• inconsistent application of customs regulations,
  • high risk of corruption,
  • the stock of domestic and external arrears is not cleared yet,
  • reliance on imports of food and capital goods.
Government Measures to Motivate or Restrict FDI
The Gabonese government is trying to implement several reforms with the objective of diversifying the country’s economy away from oil and from traditional investment partners (“Emerging Gabon 2025” plan).
Gabon has established the Investment Promotion Agency (ANPI-Gabon), which is meant to act as the gateway for investment into the country and reduce administrative procedures, costs, and waiting periods. The country also established a Special Economic Zone (SEZ) located at Nkok, which became operational in 2014. In 2017, the High Council for Investment was established to promote investment and boost the economy by increasing the dialogue between the public and private sectors.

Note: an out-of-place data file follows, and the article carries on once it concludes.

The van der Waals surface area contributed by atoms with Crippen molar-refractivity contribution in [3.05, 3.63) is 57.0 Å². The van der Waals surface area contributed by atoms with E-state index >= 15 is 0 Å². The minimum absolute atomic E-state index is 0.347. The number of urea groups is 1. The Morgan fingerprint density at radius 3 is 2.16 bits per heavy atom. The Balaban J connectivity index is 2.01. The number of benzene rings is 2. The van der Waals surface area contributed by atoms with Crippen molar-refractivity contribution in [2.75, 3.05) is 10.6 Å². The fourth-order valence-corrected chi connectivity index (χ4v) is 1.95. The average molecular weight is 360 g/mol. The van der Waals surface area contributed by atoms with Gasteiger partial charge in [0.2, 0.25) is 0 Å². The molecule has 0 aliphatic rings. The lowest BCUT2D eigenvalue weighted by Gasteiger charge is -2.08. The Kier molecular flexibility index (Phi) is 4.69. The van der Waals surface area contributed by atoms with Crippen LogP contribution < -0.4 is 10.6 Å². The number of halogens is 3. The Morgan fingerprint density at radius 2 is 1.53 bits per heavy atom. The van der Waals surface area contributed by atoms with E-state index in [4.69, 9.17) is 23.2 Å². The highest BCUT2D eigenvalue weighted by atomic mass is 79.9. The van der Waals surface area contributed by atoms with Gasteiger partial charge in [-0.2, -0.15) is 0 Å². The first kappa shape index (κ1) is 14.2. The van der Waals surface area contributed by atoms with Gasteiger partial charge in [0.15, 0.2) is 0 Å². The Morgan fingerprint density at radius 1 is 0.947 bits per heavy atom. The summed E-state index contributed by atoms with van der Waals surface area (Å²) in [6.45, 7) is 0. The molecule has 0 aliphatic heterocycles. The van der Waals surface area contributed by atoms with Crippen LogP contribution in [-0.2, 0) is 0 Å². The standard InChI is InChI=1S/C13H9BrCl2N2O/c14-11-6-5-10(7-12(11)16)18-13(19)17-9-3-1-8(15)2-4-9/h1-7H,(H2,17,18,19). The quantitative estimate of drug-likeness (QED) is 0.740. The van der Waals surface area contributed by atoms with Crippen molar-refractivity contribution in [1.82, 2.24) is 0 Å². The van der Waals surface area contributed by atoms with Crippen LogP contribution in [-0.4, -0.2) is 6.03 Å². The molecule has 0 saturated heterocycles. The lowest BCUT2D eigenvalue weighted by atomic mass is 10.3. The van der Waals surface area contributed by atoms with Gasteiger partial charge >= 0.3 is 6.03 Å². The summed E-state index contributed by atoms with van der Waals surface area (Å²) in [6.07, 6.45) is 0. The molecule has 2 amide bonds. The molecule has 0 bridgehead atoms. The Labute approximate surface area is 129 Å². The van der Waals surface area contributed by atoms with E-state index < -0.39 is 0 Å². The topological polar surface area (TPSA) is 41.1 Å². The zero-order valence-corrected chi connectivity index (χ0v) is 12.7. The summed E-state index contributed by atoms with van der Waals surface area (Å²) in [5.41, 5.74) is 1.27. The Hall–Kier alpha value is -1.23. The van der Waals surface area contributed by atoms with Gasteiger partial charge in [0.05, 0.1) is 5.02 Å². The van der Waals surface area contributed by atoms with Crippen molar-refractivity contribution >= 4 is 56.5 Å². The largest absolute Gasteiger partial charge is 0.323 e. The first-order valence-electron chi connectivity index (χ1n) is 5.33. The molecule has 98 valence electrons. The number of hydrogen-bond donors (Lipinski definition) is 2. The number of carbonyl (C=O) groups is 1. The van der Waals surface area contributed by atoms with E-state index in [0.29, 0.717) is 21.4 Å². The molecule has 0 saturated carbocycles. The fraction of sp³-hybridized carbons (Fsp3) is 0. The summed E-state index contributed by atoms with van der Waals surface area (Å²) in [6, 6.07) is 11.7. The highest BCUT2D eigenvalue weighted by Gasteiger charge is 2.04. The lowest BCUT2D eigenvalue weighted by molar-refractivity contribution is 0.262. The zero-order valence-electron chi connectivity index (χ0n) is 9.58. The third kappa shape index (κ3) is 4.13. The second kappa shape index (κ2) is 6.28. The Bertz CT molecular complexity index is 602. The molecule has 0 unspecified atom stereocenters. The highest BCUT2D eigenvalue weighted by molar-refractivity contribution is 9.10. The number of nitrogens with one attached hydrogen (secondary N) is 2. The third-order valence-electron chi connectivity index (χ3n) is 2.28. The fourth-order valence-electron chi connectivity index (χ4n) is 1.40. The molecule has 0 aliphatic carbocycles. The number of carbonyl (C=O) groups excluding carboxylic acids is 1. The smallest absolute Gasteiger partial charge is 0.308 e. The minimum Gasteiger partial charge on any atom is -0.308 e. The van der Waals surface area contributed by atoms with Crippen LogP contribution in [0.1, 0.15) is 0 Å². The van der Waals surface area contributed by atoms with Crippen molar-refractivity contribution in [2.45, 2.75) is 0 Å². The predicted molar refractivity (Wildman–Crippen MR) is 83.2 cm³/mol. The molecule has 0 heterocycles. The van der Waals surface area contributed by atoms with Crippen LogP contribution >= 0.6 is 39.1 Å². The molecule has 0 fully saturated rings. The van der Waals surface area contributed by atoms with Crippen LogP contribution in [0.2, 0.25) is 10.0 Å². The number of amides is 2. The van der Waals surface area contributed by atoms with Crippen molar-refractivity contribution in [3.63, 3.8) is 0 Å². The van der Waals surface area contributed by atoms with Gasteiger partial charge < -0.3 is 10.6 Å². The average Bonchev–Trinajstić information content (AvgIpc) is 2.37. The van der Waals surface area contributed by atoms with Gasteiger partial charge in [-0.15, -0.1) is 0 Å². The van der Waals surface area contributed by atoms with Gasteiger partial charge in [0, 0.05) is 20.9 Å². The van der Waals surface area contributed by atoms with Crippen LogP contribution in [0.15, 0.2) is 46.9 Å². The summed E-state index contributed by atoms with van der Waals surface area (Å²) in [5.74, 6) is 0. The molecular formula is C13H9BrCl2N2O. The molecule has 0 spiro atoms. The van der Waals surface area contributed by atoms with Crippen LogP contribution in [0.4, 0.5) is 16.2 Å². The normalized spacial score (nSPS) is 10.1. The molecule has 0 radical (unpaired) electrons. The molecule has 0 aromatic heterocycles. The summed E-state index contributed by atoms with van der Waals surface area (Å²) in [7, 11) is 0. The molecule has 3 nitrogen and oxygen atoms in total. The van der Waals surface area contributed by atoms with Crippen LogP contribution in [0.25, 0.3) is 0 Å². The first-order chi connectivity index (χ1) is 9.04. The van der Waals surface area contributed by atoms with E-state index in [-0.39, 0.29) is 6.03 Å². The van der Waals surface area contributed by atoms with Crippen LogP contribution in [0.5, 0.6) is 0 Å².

The government encourages investments in some of Gabon's main industries (oil and gas, mining, and timber) through customs and tax incentives (for example, oil and mining companies are exempt from customs duties on imported working equipment). Gabon is also promoting FDIs across a range of sectors, particularly infrastructure and ecotourism. The new Tourism Investment Code passed in 2019 provides tax incentives to foreign tourism investors during the first eight years of operation.
Gabon’s agriculture code also provides tax and customs incentives to agricultural operators (especially for small and medium-sized enterprises). In this context, land used for agriculture and farm exploitation is exonerated from fiscal tax, and all imported fertilizers and food for ranch exploitation are exempt from customs duties.

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Latest Update: March 2023